Roberto Heckscher confessed on Friday that he stole somewhere between $20 million and $100 million. The 55-year-old admitted that he had been stealing from his clients, his friends, and his own family for 30 years.
Last June, Heckscher walked with his attorney into the federal courthouse in San Francisco and began telling the FBI how he lied to clients, telling them he was investing their money in loans to small businesses, but instead using it to fuel an ever-expanding Ponzi scheme.
Friday, Heckscher pled guilty before a federal judge and 70 of his victims who came to see him locked up, including Heckscher's sister, Miriam Counts.
"I came to court today because I needed to honor every single one of the victims that my brother has hurt," said Counts.
Counts is a single mother of two special needs children, working three jobs. Her brother stole her inheritance and everything she had saved, half a million dollars.
"And the level of trust that he has taken away from me is horrific," said Counts.
Ralph Geissler lost $2,750,000.
"He would have dinner with us or would ask us out to dinner and there was closeness, smile at you, and steal the money and stab you in the back," said Geissler.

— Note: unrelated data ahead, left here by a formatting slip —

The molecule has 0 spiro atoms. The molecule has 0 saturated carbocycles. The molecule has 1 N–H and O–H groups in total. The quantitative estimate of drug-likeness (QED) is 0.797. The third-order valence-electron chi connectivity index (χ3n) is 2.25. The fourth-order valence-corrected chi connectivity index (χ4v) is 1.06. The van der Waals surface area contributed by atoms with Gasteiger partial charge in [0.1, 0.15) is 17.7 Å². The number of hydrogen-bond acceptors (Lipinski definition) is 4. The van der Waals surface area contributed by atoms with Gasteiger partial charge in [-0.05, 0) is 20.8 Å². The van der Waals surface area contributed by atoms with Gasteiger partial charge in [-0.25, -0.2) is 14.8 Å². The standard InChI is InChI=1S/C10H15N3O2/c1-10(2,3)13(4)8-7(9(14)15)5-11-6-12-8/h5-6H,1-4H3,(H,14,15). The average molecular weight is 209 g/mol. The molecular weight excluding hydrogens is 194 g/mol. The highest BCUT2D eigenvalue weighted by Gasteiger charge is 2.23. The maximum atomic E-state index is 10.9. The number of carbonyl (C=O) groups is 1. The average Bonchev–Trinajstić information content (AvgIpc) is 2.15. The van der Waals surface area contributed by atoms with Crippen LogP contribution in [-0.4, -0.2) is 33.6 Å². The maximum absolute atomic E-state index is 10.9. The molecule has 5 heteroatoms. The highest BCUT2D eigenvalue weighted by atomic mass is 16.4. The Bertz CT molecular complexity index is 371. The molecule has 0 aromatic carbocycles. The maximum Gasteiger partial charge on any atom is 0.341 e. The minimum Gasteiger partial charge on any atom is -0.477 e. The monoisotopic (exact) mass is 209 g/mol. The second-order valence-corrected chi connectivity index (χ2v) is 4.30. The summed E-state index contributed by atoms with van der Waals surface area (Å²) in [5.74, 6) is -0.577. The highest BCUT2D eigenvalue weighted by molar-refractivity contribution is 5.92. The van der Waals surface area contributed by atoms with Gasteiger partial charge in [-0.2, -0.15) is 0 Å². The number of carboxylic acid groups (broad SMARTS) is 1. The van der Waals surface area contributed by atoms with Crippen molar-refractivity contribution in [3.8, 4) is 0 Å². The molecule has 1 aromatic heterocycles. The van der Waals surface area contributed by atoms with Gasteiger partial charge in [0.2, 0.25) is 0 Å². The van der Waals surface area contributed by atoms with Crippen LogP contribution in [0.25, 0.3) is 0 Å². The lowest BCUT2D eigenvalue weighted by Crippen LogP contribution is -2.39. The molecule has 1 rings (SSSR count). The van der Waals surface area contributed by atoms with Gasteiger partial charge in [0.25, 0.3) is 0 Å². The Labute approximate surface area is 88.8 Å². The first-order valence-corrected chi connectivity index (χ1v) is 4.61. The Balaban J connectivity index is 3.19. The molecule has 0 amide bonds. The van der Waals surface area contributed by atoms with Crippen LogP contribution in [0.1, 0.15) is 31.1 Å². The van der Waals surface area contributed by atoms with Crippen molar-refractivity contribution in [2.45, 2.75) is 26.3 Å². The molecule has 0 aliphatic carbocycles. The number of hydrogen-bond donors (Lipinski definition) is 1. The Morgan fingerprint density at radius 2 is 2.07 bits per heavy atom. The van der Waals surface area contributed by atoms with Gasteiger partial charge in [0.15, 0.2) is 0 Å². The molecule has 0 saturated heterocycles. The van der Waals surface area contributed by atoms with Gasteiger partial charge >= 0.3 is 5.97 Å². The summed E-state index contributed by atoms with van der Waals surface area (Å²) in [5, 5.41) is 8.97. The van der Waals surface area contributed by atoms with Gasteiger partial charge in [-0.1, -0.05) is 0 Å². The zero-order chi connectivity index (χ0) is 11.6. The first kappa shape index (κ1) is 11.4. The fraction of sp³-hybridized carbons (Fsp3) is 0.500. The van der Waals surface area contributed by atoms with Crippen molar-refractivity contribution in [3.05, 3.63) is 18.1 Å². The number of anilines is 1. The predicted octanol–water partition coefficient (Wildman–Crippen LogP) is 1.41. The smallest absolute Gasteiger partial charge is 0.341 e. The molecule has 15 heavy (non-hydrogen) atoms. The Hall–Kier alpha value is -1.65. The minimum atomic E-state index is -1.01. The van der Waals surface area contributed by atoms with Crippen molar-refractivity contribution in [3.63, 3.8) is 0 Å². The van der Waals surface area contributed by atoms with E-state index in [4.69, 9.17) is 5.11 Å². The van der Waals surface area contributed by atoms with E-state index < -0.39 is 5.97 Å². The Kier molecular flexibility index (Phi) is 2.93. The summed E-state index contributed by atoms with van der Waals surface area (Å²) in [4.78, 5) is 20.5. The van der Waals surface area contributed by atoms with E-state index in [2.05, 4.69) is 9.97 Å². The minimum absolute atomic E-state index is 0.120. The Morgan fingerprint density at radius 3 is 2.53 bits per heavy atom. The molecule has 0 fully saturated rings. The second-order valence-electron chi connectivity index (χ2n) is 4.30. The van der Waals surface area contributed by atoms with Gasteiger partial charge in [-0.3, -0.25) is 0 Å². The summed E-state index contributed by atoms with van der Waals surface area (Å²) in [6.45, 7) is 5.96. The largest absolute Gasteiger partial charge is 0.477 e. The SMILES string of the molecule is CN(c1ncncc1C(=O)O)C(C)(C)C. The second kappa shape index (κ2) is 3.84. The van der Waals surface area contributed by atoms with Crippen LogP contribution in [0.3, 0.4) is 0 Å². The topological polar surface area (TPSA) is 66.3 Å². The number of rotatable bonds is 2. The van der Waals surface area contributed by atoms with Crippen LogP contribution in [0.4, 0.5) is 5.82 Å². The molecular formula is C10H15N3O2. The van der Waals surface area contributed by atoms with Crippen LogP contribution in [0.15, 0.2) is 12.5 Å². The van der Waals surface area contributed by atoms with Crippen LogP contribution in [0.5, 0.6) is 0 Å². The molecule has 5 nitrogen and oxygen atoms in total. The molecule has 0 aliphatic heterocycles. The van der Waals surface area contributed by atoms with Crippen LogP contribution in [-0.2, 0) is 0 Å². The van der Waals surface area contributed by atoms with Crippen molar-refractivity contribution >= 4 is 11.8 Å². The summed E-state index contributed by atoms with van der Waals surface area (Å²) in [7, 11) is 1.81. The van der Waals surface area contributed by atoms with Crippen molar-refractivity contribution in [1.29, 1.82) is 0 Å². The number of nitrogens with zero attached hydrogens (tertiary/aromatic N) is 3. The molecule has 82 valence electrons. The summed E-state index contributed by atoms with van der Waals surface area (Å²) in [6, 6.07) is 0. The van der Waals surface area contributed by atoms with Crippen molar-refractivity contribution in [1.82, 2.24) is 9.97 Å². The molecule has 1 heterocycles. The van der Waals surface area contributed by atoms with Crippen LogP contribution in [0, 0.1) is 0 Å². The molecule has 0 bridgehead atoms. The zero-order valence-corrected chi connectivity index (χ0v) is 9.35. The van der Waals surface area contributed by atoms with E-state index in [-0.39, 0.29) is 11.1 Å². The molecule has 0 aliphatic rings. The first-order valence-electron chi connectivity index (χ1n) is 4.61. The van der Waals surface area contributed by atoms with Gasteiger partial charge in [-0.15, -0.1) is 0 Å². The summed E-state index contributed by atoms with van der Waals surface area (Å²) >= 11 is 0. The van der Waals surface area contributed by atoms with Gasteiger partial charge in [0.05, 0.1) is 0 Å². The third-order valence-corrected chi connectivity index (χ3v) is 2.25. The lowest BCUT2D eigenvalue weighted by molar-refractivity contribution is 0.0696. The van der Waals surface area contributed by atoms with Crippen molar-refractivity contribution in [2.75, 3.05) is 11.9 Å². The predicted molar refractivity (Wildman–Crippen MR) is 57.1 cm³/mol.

Donna Watkins told Judge Susan Illston how Heckscher knew she was sick and struggling to pay her medical bills.
"He knew and he kept telling me how sorry he was and he would say, 'Oh God, Donna I hope you feel better soon. Keep me updated, let me know how you're doing,'" said Watkins. And then he'd tell her she needed to invest more, $130,000 in all. "I mean, I don't know how he can even look at himself in the mirror. I don't how he could do that to people and get away with it."
Heckscher did get away with it for a long time. Friday, he admitted stealing since 1979. In June, he wrote a letter to clients before attempting suicide. In it he confessed "Gambling came into my life and some early wins made it seem like it might enable me to pay off all my debts and clean my slate." Prosecutors say Heckscher gambled in Nevada casinos and on the commodities market.
"He has destroyed the business, the name, the family name," said Eleanor Irving, a Santa Clara resident.
Irving's father built the Irving Bookkeeping & Taxes business and took in Hecksher as a youngster. The Irving family was heavily invested.
"They've lost everything... in the millions, in the millions," said Irving.
In a plea deal with the U.S. Attorney, Heckscher agreed to a minimum sentence of 12 and a half years and a maximum of life. The sentencing won't be until May, in part because there are 250 victims and Judge Illston wants them all to have an opportunity to have their say. Two houses and a third piece of property will be sold to help repay the victims, but Heckscher's attorney says there isn't much left after $20 million to $100 million in estimated losses.